Woodrow Wilson, the 28th president of the United States, once said, “The Constitution was not made to fit us like a straight jacket. In its elasticity lies its chief greatness.” In 1787 the delegates from twelve out of thirteen sates attended the Constitutional Convention. They threw away the Articles of Confederation and wrote Constitution of the United States. Many residences were hesitant to the sudden change, but as time went along people came around to the fact that the Constitution was useful. Although the Constitution is viewed as completely binding, it does allow for changes to be made, giving it flexibility to the changing times.
Then in 1787 there became a No federal voting standard—states decide who can vote. This was what the U.S Constitution an adopted. Because there no agreement in the national standard for voting rights states are given the power to regulate their own voting laws. In most cases, voting remains in the hands of white male landowners. George Washington elected president.
The Dred Scott V. Sanford case of 1857 declared that African Americans were not citizens of the United States and did not receive the same support from the Federal Government. During this time the Congress also lacked the power to ban slavery in all territories belonging to the United States. In 1850 Dred Scott and his family were declared free under the state court however, this did not last long. The Supreme Court of Missouri revoked the Scott’s family freedom which led him to take his case to the U.S. Supreme Court. The U.S. Supreme Court denied him citizenship of the U.S. even if he was a citizen of a free state.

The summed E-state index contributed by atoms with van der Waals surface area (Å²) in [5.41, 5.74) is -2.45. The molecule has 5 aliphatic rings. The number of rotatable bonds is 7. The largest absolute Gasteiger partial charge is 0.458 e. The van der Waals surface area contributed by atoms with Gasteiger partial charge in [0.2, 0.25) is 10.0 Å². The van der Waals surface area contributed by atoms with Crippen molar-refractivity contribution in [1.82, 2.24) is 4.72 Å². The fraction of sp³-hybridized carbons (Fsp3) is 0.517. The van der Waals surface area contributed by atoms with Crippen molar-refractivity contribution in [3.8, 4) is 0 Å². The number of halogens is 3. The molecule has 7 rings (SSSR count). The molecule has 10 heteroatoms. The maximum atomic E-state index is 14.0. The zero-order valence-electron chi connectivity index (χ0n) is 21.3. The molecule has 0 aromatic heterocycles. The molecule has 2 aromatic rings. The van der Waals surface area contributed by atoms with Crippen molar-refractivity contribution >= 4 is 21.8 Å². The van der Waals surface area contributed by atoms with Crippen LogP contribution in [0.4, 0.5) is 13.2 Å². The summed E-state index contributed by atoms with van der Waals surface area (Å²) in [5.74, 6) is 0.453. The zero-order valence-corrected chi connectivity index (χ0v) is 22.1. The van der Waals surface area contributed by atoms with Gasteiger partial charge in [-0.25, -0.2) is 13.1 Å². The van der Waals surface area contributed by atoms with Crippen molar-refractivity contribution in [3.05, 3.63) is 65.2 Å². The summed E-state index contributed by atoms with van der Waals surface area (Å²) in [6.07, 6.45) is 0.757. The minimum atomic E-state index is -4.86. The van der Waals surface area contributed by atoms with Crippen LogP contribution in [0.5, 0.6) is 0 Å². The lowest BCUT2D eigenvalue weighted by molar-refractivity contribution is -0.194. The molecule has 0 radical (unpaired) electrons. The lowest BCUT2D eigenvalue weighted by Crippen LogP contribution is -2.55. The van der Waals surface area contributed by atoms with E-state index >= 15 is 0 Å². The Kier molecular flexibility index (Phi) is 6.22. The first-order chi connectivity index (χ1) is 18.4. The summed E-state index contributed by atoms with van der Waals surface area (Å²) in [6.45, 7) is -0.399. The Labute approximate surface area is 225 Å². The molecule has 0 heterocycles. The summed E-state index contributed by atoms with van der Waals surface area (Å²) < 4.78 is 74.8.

When the State of Franklin failed in 1789 it demonstrated the weaknesses of the Articles of Confederation. For example, when the State of Franklin failed it did not collect the people’s taxes. When this happened the State of Franklin ceased to exist anymore. According to the text,”The state collapsed as laws went unforced, taxes were not collected, and courthouses failed to meet in the state 's final 15 months before they ceased to exist”(paragraph 6). This is when the Articles got weaker and weaker.
The Articles of Confederation were approved on November 1777, which left many constraints on the federal government. The people were so worried about corruption, that they left the government powerless on all affairs, including foreign relations, military, Indian issues, and interstate disputes. In addition it denied Congress the power of taxation, the states were supposed to donate money to the government, which rarely occured. Each state had only one vote in Congress, but could send as many as seven delegates or as few as two, but if they divided equally on an issue the state lost its vote. There was not a President or independent executive and no veto over legislate decisions.